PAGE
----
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Irish Cement plans hindered as Limerick people call for second High Court review



Irish Cement new incinerator has Limerick Against Pollution concerned about people’s health at risk as they will be breathing in dioxins and furans.


Irish Cement plans hindered as Limerick people call for second High Court review





By I Love Limerick Correspondent Tara Byrne

Irish Cement

Rainbows End Preschool children protest against Irish Cement in hope of keeping their air clean.

Limerick Against Pollution are strongly opposed to the building of Irish Cement’s new incinerator going ahead as they are concerned that the incinerator will put everyone in Castlemungret and the surrounding areas at risk of health problems.

With many sports facilities and recreational areas nearby where people seek to become healthy, the new incinerator would put the lives of these people in danger as they will be at risk of breathing in dioxins and furans in their attempts to stay fit.

Irish Cement has a plant in Castlemungret, Co. Limerick which was first opened back in 1938 but started cement production in the 1950s. Since then the factory has carried out a high-temperature manufacturing process, which has proved to be an important investment for Limerick. Irish Cement prides themselves in sustainable cement production by following three key principles including, Energy efficiency investments, product innovation and fossil fuel replacement. Irish Cement states that they are also aware of environmental issues which is why they use alternative fuels which helps, reduce dependence on imported fossil fuel, improve competitiveness and reduce CO2 emissions Increase recovery of valuable resources and reduce landfills.

However, the Irish Cement Factory in Limerick has been given the green light by the Environmental Protection Agency to build an incinerator, which will burn alternative waste such as used tyres and solvents. The decision represented the final hurdle that Irish Cement needed to clear to begin to operate, having already secured permission to build the storage facilities from An Bord Pleanála.

The project is very unpopular with the community, with more than 3,000 people writing to the EPA expressing concerns at the impact the reforms would have on the local environment.

Irish Cement has long maintained that because any burning would take place at such an extreme temperature, the impact locally would be minimal. It’s also said it’s vital the €10m scheme goes ahead to ensure the plant remains competitive and protect local jobs.

The Irish Government declared a Climate Emergency in May 2019 but many feel that the government are not withholding their responsibilities towards the environment by granting Irish Cement’s licence to burn toxic materials. The cement industry is responsible for around 8% of the world’s total carbon dioxide emissions – totalling some 2.8bn tonnes, according to Chatham House.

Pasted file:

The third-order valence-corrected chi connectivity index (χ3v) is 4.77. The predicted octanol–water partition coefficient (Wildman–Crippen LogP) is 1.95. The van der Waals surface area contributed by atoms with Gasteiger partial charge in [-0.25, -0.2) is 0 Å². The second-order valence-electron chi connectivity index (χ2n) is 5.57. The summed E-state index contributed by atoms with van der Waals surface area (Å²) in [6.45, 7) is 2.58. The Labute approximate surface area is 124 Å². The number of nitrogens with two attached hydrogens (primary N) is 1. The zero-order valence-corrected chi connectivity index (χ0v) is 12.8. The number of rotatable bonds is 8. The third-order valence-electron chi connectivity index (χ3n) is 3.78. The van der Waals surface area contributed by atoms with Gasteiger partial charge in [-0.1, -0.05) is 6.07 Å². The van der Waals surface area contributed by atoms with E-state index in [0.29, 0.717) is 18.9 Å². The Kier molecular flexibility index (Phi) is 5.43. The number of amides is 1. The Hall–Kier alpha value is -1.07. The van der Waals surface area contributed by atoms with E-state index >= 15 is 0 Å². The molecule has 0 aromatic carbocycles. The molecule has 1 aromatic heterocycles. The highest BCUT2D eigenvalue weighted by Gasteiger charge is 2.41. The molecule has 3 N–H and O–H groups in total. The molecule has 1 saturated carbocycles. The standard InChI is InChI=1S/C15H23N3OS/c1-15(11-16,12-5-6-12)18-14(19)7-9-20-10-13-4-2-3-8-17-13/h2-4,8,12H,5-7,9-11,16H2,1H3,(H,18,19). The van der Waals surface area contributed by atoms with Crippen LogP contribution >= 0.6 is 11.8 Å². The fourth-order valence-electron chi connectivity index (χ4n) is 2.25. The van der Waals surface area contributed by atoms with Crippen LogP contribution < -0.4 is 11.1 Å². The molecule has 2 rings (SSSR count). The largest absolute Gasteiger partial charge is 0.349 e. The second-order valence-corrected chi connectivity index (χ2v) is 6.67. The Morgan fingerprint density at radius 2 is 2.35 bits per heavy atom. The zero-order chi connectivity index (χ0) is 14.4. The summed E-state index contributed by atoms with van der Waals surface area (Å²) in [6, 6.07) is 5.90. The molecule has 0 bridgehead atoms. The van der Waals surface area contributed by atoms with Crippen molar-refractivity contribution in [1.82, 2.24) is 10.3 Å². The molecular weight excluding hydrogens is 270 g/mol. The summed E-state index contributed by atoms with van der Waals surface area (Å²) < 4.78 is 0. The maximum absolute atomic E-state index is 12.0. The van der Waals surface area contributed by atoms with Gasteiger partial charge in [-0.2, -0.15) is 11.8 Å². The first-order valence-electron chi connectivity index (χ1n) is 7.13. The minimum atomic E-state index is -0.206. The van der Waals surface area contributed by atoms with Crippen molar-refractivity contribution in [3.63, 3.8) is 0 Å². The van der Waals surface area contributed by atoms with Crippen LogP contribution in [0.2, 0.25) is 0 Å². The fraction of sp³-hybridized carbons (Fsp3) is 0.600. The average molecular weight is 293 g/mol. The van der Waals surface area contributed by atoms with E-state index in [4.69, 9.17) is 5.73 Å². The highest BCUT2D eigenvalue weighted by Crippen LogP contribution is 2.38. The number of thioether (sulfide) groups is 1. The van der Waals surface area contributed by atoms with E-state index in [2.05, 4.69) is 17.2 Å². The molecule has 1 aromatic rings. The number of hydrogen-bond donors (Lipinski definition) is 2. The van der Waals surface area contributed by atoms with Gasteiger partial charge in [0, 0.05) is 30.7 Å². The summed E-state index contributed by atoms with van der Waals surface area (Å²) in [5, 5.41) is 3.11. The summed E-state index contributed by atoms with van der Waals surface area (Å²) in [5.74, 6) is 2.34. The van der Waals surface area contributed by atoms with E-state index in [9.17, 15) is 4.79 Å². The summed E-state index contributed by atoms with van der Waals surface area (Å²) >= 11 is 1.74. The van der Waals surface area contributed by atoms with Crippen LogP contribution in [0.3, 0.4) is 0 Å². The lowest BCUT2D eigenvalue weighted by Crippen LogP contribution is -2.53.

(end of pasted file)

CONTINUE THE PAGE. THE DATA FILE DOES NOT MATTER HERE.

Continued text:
Following an oral hearing in December, the firm secured the green light from the Environmental Protection Agency (EPA) to allow it to switch away from the use of fossil fuels in the production of cement at its Mungret factory.

THE daughter of JP McManus, Sue Ann Foley, has initiated High Court proceedings against the environmental regulator’s decision to grant Irish Cement an operational licence. An affidavit was lodged on Monday directing a Judicial Review, which will raise questions at the decision-making process around Irish Cement’s licence.

Mr McManus and his family are known to be long-standing opponents of Irish Cement’s plans to change the process in Mungret, which lies just 20km from his five-star Adare Manor golf resort, due to host the 2027 Ryder Cup.

During a 2017 An Bord Pleanala led oral hearing into the construction of the storage sheds for the new materials being used by the firm, Mr McManus was present for all three days. He said,” I’m concerned. Beginning and end”.

A protest organised by Limerick Against Pollution, the main opposition group to the firm’s plans in 2019, also drew Mr McManus, alongside former Munster and Ireland captain  Paul O’Connell, and Love Island winner Greg O’Shea.

Limerick Against Pollution said, “We are very grateful that this High Court action has been initiated. With the number of houses, schools, health facilities in the general area, it is shocking that this was ever given permission to proceed. We must keep up the fight”.

A member of staff from Rainbows End Pre-school said, “The incinerator at the Irish Cement site in Mungret, Limerick will have a very negative environmental and commercial impact on Limerick City. It’s bizarre the Environmental Protection Agency has approved the burning of hazardous waste right beside three schools. The kids of Rainbows End preschool (including my activist 3-year-old) have had enough and staged their own protest this morning. In fairness, all they want is clean air”.

Limerick Against Pollution is a non-profit organisation founded by the people of Limerick City and County. The group aims to raise awareness of the growing problems associated with pollution. Limerick Against Pollution was set up to give concerned residents a voice and a place to express their concerns.

For more stories about Limerick Against Pollution go HERE 

For more information about Irish Cement go HERE 

Richard is a presenter, producer, songwriter and actor. He was named the Limerick Person of the Year (2011) and won an online award at the Metro Éireann Media and Multicultural Awards (2011) for promoting multi-culturalism online. Richard says that the concept is very much a community driven project that aims to document life in Limerick. So, that in 20 years time people can look back and remember the events that were making the headlines.